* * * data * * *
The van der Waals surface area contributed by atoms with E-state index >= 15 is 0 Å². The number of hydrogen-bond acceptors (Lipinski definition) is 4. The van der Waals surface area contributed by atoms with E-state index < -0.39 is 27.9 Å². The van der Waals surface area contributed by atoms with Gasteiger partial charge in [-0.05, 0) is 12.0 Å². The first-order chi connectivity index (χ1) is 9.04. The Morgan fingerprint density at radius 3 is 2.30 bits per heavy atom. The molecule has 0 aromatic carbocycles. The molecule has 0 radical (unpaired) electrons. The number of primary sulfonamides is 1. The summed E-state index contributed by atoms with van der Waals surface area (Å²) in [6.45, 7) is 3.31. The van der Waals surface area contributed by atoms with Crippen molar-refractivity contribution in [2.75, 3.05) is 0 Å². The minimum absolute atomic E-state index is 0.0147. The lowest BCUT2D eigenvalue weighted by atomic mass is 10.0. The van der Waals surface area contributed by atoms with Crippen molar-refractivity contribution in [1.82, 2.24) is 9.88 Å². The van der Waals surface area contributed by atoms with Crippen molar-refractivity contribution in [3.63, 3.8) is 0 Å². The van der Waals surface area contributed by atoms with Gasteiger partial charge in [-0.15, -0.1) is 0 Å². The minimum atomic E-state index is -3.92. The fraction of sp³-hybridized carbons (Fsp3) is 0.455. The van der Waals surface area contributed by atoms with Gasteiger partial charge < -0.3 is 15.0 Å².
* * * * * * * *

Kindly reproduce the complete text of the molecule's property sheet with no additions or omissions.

The van der Waals surface area contributed by atoms with E-state index >= 15 is 0 Å². The number of hydrogen-bond acceptors (Lipinski definition) is 4. The van der Waals surface area contributed by atoms with E-state index < -0.39 is 27.9 Å². The van der Waals surface area contributed by atoms with Gasteiger partial charge in [-0.05, 0) is 12.0 Å². The first-order chi connectivity index (χ1) is 9.04. The Morgan fingerprint density at radius 3 is 2.30 bits per heavy atom. The molecule has 0 aromatic carbocycles. The molecule has 0 radical (unpaired) electrons. The number of primary sulfonamides is 1. The summed E-state index contributed by atoms with van der Waals surface area (Å²) in [6.45, 7) is 3.31. The van der Waals surface area contributed by atoms with Crippen molar-refractivity contribution in [2.75, 3.05) is 0 Å². The minimum absolute atomic E-state index is 0.0147. The lowest BCUT2D eigenvalue weighted by atomic mass is 10.0. The van der Waals surface area contributed by atoms with Crippen molar-refractivity contribution in [1.82, 2.24) is 9.88 Å². The van der Waals surface area contributed by atoms with Crippen molar-refractivity contribution in [3.63, 3.8) is 0 Å². The van der Waals surface area contributed by atoms with Gasteiger partial charge in [-0.15, -0.1) is 0 Å². The minimum atomic E-state index is -3.92. The fraction of sp³-hybridized carbons (Fsp3) is 0.455. The van der Waals surface area contributed by atoms with Gasteiger partial charge < -0.3 is 15.0 Å².